In addition to getting married, queer Muslims in Britain have developed unique ways to express their faith. They’ve come together to form charities and advocacy organizations. They’ve also gathered in inclusive mosque spaces where people can pray and read the Quran together. 

"I’ve reached a point in my life where I’m really comfortable in my search for authenticity," Lahore told HuffPos
Christine Hayter
"I’ve reached a point in my life where I’m really comfortable in my search for authenticity," Lahore told HuffPost.

Lahore said that when she first came out to her parents as gay, they had a hard time accepting her sexuality.  Over the years, she felt that she had to choose one or the other ― either her sexuality or her faith. As a teenager, she tried to reject Islam completely, but said she “always ended up feeling unfulfilled.” Then, she went through a phase of rejecting her queerness, and again found that a part of her was left unfulfilled. 

“I think for me, coming out to my parents, being honest, finding a need to express authenticity, allowed me to intertwine and reconcile both of my identities,” she said. “A lot of that came together the day I got married.”

She said that the marriage actually helped soothe her relationship with her parents.

“They realized this wasn’t a phase and wasn’t something I was going to snap out of,” Lahore said. “If anything, the union actually made my parents see that this was serious, that my relationship with my partner is legitimate ... Marriage holds such an importance in both their religion and their culture that my partnership really cemented who I was and my relationship with my parents.”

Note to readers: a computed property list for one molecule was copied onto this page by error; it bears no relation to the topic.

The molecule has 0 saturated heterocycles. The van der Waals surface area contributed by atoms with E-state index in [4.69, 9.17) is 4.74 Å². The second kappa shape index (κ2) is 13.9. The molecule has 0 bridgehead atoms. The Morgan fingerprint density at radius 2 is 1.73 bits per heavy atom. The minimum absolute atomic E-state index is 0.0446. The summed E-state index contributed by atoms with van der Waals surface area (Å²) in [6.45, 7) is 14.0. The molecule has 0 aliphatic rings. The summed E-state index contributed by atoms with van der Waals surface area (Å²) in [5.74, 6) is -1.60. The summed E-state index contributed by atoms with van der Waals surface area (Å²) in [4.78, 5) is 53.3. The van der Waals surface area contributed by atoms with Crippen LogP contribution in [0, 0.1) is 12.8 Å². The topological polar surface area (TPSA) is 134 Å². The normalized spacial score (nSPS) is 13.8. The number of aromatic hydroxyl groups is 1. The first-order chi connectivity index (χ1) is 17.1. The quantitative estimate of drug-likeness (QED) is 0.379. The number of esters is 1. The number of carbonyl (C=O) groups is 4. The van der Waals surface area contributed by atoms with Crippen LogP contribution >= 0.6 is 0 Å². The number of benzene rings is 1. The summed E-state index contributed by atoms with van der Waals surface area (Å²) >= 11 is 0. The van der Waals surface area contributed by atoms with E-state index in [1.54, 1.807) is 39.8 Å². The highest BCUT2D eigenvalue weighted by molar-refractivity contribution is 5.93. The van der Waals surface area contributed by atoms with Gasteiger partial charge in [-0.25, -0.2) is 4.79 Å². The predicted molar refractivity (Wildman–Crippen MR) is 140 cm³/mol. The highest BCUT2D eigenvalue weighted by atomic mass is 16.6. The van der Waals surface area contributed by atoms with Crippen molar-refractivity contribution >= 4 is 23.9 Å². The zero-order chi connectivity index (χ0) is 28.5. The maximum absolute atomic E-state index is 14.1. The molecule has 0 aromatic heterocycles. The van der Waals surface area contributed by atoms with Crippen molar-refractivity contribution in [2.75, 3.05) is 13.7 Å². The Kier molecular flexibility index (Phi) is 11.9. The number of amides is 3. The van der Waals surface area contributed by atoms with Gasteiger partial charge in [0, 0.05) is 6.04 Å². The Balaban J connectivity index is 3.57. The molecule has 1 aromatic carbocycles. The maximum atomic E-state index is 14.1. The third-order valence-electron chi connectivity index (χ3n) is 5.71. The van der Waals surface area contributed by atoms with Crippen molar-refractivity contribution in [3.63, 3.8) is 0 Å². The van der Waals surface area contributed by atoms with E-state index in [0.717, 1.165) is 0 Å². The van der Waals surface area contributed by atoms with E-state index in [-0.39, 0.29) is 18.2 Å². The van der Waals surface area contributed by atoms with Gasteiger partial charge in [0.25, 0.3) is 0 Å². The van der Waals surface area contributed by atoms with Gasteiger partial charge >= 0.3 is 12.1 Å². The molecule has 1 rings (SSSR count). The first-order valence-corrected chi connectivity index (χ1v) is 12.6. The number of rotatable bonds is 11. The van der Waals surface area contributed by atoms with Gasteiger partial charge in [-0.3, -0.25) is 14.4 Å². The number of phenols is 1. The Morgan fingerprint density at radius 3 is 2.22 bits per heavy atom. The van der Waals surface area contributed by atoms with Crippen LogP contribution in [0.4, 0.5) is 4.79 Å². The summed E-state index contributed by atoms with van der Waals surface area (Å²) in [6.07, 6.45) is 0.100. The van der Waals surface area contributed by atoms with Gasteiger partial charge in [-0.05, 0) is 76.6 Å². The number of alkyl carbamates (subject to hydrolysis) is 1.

Lahore came out to her family as a trans woman earlier this year, a few months after making the decision to transition.

She said she feels by that time, her parents’ views about sexuality and gender identity had expanded.

“I feel that my parents had grown in their understanding of gender and sexuality through our ongoing discussions about what it meant for me, initially as a gay man, then as a Drag Queen and now as a trans woman,” Lahore said

She also said that the concept of being genderqueer isn’t foreign in South Asian culture, because of the centuries-old presence of a community of transgender individuals known a hijras. In Pakistan, for example, being gay is illegal and transgender people face discrimination and violence. Still, the country has awarded some basic rights to hijras, like allowing them to get national identity cards as a “third sex.” 

“We must take into context the significant impact that Hijras and trans women have had on Pakistani culture and society; indeed I feel it was easier for my parents to understand my trans identity than when I came out as a gay man,” she said.

Watch Asifa Lahore’s music video about love and acceptance below.

Today, Lahore proudly identifies as a Muslim ― and tries her best to keep the faith’s five pillars.

“It hasn’t been easy, but I’ve reached a point in my life where I’m really comfortable in my search for authenticity. For me, Islam is honesty, Islam is being honest to myself about who I am, it’s me being closer to God, to people, to humanity really.”  

HuffPost